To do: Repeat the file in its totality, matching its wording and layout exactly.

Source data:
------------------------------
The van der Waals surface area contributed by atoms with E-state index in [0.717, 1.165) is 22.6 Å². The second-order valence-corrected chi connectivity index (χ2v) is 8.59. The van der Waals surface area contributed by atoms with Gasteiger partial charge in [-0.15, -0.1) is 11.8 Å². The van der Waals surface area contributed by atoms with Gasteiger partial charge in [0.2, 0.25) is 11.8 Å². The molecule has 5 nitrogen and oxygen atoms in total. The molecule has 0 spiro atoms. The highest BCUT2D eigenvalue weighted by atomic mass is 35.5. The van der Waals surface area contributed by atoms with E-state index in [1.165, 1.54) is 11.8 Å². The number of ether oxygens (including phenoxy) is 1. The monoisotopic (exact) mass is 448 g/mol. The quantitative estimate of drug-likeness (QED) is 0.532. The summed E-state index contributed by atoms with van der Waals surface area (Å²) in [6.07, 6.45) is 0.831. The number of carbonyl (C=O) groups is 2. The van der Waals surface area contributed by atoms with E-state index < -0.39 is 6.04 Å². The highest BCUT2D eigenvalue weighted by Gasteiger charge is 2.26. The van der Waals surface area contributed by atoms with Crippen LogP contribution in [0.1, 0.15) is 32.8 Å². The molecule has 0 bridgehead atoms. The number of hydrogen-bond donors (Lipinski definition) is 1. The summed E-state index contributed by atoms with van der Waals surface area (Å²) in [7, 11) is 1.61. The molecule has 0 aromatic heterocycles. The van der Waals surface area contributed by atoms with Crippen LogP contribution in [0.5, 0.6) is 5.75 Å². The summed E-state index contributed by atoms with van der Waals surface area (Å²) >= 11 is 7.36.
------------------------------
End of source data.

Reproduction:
The van der Waals surface area contributed by atoms with E-state index in [0.717, 1.165) is 22.6 Å². The second-order valence-corrected chi connectivity index (χ2v) is 8.59. The van der Waals surface area contributed by atoms with Gasteiger partial charge in [-0.15, -0.1) is 11.8 Å². The van der Waals surface area contributed by atoms with Gasteiger partial charge in [0.2, 0.25) is 11.8 Å². The molecule has 5 nitrogen and oxygen atoms in total. The molecule has 0 spiro atoms. The highest BCUT2D eigenvalue weighted by atomic mass is 35.5. The van der Waals surface area contributed by atoms with E-state index in [1.165, 1.54) is 11.8 Å². The number of ether oxygens (including phenoxy) is 1. The monoisotopic (exact) mass is 448 g/mol. The quantitative estimate of drug-likeness (QED) is 0.532. The summed E-state index contributed by atoms with van der Waals surface area (Å²) in [6.07, 6.45) is 0.831. The number of carbonyl (C=O) groups is 2. The van der Waals surface area contributed by atoms with E-state index < -0.39 is 6.04 Å². The highest BCUT2D eigenvalue weighted by Gasteiger charge is 2.26. The van der Waals surface area contributed by atoms with Crippen LogP contribution in [0.1, 0.15) is 32.8 Å². The molecule has 0 bridgehead atoms. The number of hydrogen-bond donors (Lipinski definition) is 1. The summed E-state index contributed by atoms with van der Waals surface area (Å²) in [7, 11) is 1.61. The molecule has 0 aromatic heterocycles. The van der Waals surface area contributed by atoms with Crippen LogP contribution in [0.5, 0.6) is 5.75 Å². The summed E-state index contributed by atoms with van der Waals surface area (Å²) >= 11 is 7.36.